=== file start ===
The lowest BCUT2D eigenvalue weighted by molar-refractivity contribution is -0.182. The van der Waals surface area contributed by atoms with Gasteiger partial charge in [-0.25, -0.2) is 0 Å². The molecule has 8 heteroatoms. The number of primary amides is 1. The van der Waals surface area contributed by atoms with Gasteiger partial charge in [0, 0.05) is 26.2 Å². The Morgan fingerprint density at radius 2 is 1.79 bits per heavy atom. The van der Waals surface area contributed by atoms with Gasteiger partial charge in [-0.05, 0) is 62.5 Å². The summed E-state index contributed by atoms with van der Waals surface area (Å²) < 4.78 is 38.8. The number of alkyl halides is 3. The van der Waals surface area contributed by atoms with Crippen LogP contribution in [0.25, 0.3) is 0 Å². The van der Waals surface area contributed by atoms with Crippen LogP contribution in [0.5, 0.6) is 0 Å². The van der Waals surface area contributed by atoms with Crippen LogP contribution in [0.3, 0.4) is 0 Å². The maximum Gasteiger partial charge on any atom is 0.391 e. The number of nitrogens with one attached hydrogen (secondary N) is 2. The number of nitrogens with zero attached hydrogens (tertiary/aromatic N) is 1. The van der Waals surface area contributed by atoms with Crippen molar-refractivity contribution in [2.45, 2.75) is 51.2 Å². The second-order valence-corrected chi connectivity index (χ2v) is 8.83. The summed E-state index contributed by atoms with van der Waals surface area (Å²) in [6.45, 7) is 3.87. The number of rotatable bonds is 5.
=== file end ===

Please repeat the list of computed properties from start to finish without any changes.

The lowest BCUT2D eigenvalue weighted by molar-refractivity contribution is -0.182. The van der Waals surface area contributed by atoms with Gasteiger partial charge in [-0.25, -0.2) is 0 Å². The molecule has 8 heteroatoms. The number of primary amides is 1. The van der Waals surface area contributed by atoms with Gasteiger partial charge in [0, 0.05) is 26.2 Å². The Morgan fingerprint density at radius 2 is 1.79 bits per heavy atom. The van der Waals surface area contributed by atoms with Gasteiger partial charge in [-0.05, 0) is 62.5 Å². The summed E-state index contributed by atoms with van der Waals surface area (Å²) < 4.78 is 38.8. The number of alkyl halides is 3. The van der Waals surface area contributed by atoms with Crippen LogP contribution in [0.25, 0.3) is 0 Å². The van der Waals surface area contributed by atoms with Crippen LogP contribution in [0.5, 0.6) is 0 Å². The van der Waals surface area contributed by atoms with Crippen LogP contribution in [0.3, 0.4) is 0 Å². The maximum Gasteiger partial charge on any atom is 0.391 e. The number of nitrogens with one attached hydrogen (secondary N) is 2. The number of nitrogens with zero attached hydrogens (tertiary/aromatic N) is 1. The van der Waals surface area contributed by atoms with Crippen molar-refractivity contribution in [2.45, 2.75) is 51.2 Å². The second-order valence-corrected chi connectivity index (χ2v) is 8.83. The summed E-state index contributed by atoms with van der Waals surface area (Å²) in [6.45, 7) is 3.87. The number of rotatable bonds is 5.